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Discussion Starter #1 (Edited)
Hello,

just started with RoomEQ wizard and a Behringer DEC2496 i see something strange:

The setup is: PC->optical out to DEC2496 --> optical to Yamaha RX-V1700 -> analogue front out on Yamaha to input Behringer 0202 external sound card --> via USB to PC

1st:
config the i/o on the Behringer to direct connect input -> output:
http://picasaweb.google.com/Jurgenopreis/RoomEQ#5538310949054789074



The strange thing here is that at 1280Hz there is a phase inversion coming from -178 going to 182 so it is 360 degrees

Then I put the input selector so DEq and PEQ are in-line but not active:



http://picasaweb.google.com/Jurgenopreis/RoomEQ#5538310957192745330

This looks perfect: it's the same figure as without the Behringer in the optical signal.

Then at 1kHz I made the GEQ acitve:



http://picasaweb.google.com/Jurgenopreis/RoomEQ#5538310957358861762

Same as direct i/o"a phase shift occurs, also 360 degrees

Then only PEQ on 2 diff freq:



http://picasaweb.google.com/Jurgenopreis/RoomEQ#5538310952010540018

As you can see: each time the PEQ becomes active a phase shift will occur.

My question is: what do the phase inversion do with the audiosignal: will it 'damage' the audiosignal, am I able to hear it?

Should it be a reason not to put the DEC2496 in the optical audio-path?


Thanks!
 

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Welcome to the Forum, Joppnl!
My question is: what do the phase inversion do with the audiosignal: will it 'damage' the audiosignal, am I able to hear it?
No. Phase shift is part and parcel to equalization. In fact, I’ve seen it argued that phase shift is the reason you hear an audible effect from equalization. Regardless, any potential phase shift from the EQ pales in comparison to the phase shift you’ll get once the sound leaves the speakers and bounces around the room.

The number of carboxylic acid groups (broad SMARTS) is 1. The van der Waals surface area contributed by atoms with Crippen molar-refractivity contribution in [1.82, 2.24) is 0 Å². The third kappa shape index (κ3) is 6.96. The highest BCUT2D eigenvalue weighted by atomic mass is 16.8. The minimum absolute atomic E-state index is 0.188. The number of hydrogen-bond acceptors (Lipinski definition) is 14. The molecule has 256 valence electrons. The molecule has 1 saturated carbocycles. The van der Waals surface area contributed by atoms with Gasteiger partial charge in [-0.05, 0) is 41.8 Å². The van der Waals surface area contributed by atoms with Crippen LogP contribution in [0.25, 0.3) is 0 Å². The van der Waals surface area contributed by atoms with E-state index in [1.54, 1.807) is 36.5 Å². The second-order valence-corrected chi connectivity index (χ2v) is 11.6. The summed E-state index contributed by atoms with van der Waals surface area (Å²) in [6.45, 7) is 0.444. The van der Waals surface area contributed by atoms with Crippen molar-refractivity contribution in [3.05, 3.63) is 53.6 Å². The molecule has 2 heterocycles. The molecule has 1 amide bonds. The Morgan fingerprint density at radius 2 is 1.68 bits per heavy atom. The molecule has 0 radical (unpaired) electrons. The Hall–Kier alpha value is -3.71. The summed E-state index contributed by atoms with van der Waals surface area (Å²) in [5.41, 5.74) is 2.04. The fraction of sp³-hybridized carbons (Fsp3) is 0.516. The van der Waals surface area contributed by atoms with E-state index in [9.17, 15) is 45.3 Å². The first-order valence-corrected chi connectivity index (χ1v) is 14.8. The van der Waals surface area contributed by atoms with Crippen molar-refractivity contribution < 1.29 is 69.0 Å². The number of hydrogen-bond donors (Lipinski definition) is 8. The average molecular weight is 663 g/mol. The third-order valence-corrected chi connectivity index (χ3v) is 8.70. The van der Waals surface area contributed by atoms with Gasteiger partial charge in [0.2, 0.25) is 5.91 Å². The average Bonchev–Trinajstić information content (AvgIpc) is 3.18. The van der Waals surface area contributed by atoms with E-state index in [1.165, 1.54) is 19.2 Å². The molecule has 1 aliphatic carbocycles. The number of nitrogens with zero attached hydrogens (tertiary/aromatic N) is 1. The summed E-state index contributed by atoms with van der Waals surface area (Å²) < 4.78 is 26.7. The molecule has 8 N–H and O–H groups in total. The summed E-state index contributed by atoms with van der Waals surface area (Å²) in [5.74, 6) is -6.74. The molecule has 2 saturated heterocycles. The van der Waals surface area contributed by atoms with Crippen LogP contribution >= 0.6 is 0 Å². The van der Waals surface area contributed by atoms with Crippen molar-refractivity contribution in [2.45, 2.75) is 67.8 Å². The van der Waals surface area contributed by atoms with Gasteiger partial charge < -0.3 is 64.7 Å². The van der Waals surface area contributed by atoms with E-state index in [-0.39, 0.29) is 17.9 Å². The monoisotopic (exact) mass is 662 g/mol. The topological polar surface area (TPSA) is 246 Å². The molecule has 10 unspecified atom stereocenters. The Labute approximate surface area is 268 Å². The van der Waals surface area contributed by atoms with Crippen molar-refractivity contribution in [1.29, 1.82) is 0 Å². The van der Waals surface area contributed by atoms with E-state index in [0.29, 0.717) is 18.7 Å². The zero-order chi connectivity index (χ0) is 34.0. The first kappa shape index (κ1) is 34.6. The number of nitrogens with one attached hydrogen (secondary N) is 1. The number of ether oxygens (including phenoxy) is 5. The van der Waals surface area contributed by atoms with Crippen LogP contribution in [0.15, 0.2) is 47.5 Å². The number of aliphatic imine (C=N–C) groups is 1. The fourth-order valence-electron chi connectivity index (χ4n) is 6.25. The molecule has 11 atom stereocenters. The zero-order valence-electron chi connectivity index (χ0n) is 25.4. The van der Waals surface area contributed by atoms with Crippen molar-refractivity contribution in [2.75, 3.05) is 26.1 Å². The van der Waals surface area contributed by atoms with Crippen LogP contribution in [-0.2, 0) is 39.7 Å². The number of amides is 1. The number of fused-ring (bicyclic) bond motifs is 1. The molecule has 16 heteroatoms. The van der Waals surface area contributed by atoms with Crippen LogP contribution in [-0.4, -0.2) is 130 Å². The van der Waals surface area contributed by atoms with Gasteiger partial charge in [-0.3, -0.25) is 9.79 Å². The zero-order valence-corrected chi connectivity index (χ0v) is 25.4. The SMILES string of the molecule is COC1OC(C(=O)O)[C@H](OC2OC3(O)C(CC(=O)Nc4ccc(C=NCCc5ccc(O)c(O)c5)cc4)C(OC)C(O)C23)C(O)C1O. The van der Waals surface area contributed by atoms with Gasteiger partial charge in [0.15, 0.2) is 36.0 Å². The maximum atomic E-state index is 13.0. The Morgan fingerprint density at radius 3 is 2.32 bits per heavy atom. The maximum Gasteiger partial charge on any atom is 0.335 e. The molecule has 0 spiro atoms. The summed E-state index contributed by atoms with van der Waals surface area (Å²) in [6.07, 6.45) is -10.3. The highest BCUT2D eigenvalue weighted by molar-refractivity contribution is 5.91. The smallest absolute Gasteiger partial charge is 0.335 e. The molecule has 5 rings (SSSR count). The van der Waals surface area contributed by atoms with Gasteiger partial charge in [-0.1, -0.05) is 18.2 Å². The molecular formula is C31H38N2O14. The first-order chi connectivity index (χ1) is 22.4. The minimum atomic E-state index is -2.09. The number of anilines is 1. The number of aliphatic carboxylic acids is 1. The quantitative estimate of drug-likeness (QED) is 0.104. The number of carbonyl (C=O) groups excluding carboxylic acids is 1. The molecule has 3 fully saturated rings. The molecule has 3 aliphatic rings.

Regards,
Wayne
 

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Discussion Starter #3
Thank you for your welcome-word and your answer Wayne.

Just 2 graphs what I achieved tonight with the DEC2496 tonight.

Setup: as said above, speakers Infinity overture 2 (active bas)

Sweep, room analysis Without correction:


http://picasaweb.google.com/Jurgenopreis/RoomEQ#5538408133212491986

As you can see: the mid's and highs have a lot of going up-down.

On 48 Hz there is a huge bass-peak

After the 48Hz correction (only 4 PEQ filters active around this freq):

http://picasaweb.google.com/Jurgenopreis/RoomEQ#5538408138908718978


Wow!! What we see is that the peak on 48Hz is more flattened but also the mid and high is a better graph.

Very strange because I did not do any eq in this freq area (so how could this happen?)

And then, are we able to hear it.

Testsong: Crosby & Nash same named album : I surrender

This song has some very low bass-notes.

After the first bas notes it's already clear: the bass is at a much more constant level. The resonance peak visable in the first graph and audible in this song has disappeared and is at the same level as the others.

More then that: around 1min20 the bass goes very low. This very low bass-note wasn't audible before, now it is!

It is as if there is a much higher priced amp playing now!!

What would you advise if you see the 2nd graph: any more corrections?

ps: I'm not able to put graphs in my post (with the
 

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Discussion Starter #6
again, thank you for your help Wayne.

The mic is the RadioShack dB meter together with the correction file as found here in the download section.

What I read is that above 3kHz the meter isn't good anymore.

Do you think the Behringer ECM8000 whould be helpful in getting a better room correction as room correction is advised to do only in the low-freq area (as I read but may-be not?)

but if you read the 2nd graph would you correct it?

May-be if I buy the mic I can do a RTA with the FBQ2496 from 100Hz up and adjust below 100Hz manually, good idea?
 

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The strange thing here is that at 1280Hz there is a phase inversion coming from -178 going to 182 so it is 360 degrees